Gold inlays are a good treatment option for posterior teeth
Dentists are obligated to offer patients a restoration that can serve them long and well.
Gold inlays have low annual failure rate and are still to be considered a good treatment option for posterior teeth. These are the conclusions from a recent retrospective, practice-based study conducted by Institute of Clinical Dentistry, University of Oslo and NIOM. The study included 138 patients, with a total of 391 posterior Class II gold inlays placed in the period from 1970 to 2015.
Even though aesthetics and high cost have unquestionably become major considerations for both patients and dentists, treatment with gold inlays should still be considered when the right indications are present, e.g. for patients with high masticatory forces. The present study, investigating the survival and reasons for failure of posterior Class-II gold inlays/onlays among Norwegian adults in a private practice, has confirmed this.
Gold inlays in posterior teeth have a low annual failure rate on mean follow-up of 11.6 years.
Most dental restorations have a limited lifespan and will eventually be replaced or repaired. Good practice requires that a dentist offer the patient a restoration that will serve long and well; the gold inlay remains a strong candidate.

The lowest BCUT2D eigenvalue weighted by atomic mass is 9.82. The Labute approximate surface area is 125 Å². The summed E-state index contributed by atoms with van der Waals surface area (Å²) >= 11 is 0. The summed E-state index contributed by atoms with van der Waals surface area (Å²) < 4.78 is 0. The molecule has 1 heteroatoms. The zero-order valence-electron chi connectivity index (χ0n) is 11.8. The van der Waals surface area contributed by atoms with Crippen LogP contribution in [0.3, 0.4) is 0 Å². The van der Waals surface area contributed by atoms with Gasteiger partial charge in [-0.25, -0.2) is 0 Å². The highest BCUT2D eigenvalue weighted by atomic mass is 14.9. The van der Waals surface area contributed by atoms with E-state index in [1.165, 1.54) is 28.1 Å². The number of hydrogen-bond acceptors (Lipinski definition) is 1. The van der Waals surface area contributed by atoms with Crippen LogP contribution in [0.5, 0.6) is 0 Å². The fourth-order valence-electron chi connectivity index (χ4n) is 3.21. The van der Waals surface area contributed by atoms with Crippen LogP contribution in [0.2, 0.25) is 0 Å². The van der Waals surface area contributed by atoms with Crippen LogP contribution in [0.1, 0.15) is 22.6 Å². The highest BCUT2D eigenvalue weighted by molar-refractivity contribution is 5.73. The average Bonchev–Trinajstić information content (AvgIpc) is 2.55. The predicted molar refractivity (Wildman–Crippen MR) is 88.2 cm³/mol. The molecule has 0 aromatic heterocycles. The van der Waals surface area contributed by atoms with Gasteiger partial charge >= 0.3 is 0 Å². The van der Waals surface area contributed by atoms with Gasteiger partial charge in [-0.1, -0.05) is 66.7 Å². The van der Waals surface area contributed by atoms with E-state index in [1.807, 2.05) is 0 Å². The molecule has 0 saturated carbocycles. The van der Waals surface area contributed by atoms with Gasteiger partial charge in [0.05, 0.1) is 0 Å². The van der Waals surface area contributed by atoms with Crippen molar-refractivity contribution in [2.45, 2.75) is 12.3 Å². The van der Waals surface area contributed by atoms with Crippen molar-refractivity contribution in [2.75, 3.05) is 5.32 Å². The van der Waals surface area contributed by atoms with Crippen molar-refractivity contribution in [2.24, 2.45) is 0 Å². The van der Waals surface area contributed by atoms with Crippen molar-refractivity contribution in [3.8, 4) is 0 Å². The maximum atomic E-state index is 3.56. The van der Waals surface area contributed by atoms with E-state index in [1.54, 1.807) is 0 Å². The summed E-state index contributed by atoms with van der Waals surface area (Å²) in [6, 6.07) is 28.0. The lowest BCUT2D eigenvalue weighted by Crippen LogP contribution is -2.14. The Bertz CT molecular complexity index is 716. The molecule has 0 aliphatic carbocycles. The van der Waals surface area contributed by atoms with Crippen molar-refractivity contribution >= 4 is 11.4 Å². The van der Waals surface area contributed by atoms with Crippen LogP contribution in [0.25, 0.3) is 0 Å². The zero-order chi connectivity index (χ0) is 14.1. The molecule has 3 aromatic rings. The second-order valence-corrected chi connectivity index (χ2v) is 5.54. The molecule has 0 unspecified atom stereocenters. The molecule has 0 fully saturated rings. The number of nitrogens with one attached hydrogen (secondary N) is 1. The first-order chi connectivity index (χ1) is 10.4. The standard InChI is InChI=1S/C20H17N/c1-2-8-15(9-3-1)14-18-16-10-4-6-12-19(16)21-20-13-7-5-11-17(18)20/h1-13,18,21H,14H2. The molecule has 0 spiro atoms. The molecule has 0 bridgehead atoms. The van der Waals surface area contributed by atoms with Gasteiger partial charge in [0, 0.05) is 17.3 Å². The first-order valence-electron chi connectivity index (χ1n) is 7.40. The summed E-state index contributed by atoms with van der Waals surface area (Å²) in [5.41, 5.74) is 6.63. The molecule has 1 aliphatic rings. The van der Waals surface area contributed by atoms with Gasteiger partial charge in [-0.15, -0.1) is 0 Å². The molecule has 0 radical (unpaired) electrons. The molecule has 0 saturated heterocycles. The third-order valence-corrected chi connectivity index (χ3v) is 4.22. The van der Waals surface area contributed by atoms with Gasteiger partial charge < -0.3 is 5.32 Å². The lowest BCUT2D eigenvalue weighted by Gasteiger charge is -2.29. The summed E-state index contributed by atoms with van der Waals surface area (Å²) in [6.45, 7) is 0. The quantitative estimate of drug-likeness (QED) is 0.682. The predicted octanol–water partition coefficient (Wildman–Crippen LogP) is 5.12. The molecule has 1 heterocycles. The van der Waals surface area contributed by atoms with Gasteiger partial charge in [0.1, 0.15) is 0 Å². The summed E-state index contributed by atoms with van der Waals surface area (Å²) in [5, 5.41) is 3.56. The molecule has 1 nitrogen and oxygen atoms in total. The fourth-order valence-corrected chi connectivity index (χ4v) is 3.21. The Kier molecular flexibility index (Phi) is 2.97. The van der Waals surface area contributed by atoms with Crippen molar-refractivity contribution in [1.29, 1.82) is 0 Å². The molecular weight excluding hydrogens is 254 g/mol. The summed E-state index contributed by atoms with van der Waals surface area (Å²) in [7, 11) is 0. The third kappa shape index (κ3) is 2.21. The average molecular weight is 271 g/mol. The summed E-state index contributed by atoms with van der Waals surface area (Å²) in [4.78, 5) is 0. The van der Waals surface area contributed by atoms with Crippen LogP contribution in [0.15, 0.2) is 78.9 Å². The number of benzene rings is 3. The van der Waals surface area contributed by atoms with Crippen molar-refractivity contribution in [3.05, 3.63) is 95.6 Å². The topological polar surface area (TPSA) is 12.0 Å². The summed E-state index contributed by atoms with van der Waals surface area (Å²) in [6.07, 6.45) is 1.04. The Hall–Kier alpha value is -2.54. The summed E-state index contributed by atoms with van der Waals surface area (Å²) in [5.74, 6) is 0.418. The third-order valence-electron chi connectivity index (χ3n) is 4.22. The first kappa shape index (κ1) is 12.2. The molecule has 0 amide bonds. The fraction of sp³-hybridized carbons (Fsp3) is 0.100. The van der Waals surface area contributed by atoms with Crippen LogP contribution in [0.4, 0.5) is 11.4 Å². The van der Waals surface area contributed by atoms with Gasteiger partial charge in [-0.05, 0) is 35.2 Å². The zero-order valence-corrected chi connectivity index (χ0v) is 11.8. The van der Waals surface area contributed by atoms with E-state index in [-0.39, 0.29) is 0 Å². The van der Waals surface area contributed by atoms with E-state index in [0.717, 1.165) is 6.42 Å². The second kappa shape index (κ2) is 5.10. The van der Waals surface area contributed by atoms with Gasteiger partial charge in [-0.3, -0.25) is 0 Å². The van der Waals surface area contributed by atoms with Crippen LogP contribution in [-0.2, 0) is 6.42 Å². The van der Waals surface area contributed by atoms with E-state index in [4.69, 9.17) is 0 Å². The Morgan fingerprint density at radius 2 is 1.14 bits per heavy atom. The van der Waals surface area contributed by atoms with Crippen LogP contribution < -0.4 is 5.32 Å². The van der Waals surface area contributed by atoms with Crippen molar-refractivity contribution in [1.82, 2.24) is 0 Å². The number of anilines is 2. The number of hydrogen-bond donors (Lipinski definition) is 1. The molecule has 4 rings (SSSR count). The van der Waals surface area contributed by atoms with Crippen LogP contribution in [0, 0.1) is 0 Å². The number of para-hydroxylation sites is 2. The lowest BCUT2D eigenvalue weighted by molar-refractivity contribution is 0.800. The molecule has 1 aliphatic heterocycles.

- After an average follow-up period of 11.6 years, 93.6% of the gold inlays were classified as successful; 6.4% had failed.
- Reasons for failure were: secondary caries (41.3%), lost inlay (25.4%), fractures (23.8%) and other (9.5%).
- Mean annual failure rate (AFR) of the inlays was 0.57%.
Although advances in adhesive technique and escalating aesthetic considerations have extended the indications for tooth-coloured restoration, it is important that dentists do not forget the value of gold as a restorative material, one with excellent longevity.
Full text available here:
Mulic A, Svendsen G, Kopperud SE
A retrospective clinical study on the longevity of posterior Class II cast gold inlays/onlays. J Dent. 2018 Mar;70:46-50.
Read more: https://www.sciencedirect.com/science/article/pii/S0300571217303056?via%3Dihub